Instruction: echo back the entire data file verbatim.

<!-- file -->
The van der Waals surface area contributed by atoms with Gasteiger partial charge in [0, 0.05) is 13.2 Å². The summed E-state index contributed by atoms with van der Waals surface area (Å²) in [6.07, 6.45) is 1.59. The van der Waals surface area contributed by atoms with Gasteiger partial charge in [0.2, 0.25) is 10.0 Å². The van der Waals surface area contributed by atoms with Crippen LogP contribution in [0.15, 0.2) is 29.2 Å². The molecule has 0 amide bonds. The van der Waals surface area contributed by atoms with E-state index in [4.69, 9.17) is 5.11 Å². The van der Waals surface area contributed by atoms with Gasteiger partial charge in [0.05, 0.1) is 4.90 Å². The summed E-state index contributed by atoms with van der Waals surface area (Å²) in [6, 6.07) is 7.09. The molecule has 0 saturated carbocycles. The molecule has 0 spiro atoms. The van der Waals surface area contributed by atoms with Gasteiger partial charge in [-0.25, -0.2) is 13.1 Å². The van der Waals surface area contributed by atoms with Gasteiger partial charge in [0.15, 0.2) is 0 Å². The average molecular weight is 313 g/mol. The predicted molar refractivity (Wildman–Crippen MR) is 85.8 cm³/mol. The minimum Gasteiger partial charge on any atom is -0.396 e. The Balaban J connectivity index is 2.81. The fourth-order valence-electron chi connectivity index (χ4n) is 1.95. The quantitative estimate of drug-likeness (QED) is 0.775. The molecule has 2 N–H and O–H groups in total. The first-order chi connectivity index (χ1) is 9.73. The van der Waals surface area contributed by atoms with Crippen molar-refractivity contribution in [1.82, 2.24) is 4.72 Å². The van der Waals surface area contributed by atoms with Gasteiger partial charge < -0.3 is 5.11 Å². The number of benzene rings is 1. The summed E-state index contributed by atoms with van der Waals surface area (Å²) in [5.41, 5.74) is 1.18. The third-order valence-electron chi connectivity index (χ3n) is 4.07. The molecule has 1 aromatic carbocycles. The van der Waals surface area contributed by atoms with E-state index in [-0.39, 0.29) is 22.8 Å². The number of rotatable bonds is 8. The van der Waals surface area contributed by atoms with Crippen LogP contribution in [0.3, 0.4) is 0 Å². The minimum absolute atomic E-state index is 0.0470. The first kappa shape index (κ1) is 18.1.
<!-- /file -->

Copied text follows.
The van der Waals surface area contributed by atoms with Gasteiger partial charge in [0, 0.05) is 13.2 Å². The summed E-state index contributed by atoms with van der Waals surface area (Å²) in [6.07, 6.45) is 1.59. The van der Waals surface area contributed by atoms with Gasteiger partial charge in [0.2, 0.25) is 10.0 Å². The van der Waals surface area contributed by atoms with Crippen LogP contribution in [0.15, 0.2) is 29.2 Å². The molecule has 0 amide bonds. The van der Waals surface area contributed by atoms with E-state index in [4.69, 9.17) is 5.11 Å². The van der Waals surface area contributed by atoms with Gasteiger partial charge in [0.05, 0.1) is 4.90 Å². The summed E-state index contributed by atoms with van der Waals surface area (Å²) in [6, 6.07) is 7.09. The molecule has 0 saturated carbocycles. The molecule has 0 spiro atoms. The van der Waals surface area contributed by atoms with Gasteiger partial charge in [-0.25, -0.2) is 13.1 Å². The van der Waals surface area contributed by atoms with Gasteiger partial charge in [0.15, 0.2) is 0 Å². The average molecular weight is 313 g/mol. The predicted molar refractivity (Wildman–Crippen MR) is 85.8 cm³/mol. The minimum Gasteiger partial charge on any atom is -0.396 e. The Balaban J connectivity index is 2.81. The fourth-order valence-electron chi connectivity index (χ4n) is 1.95. The quantitative estimate of drug-likeness (QED) is 0.775. The molecule has 2 N–H and O–H groups in total. The first-order chi connectivity index (χ1) is 9.73. The van der Waals surface area contributed by atoms with Crippen molar-refractivity contribution in [1.82, 2.24) is 4.72 Å². The van der Waals surface area contributed by atoms with Gasteiger partial charge < -0.3 is 5.11 Å². The number of benzene rings is 1. The summed E-state index contributed by atoms with van der Waals surface area (Å²) in [5.41, 5.74) is 1.18. The third-order valence-electron chi connectivity index (χ3n) is 4.07. The molecule has 1 aromatic carbocycles. The van der Waals surface area contributed by atoms with E-state index in [-0.39, 0.29) is 22.8 Å². The number of rotatable bonds is 8. The van der Waals surface area contributed by atoms with Crippen LogP contribution in [0.3, 0.4) is 0 Å². The minimum absolute atomic E-state index is 0.0470. The first kappa shape index (κ1) is 18.1.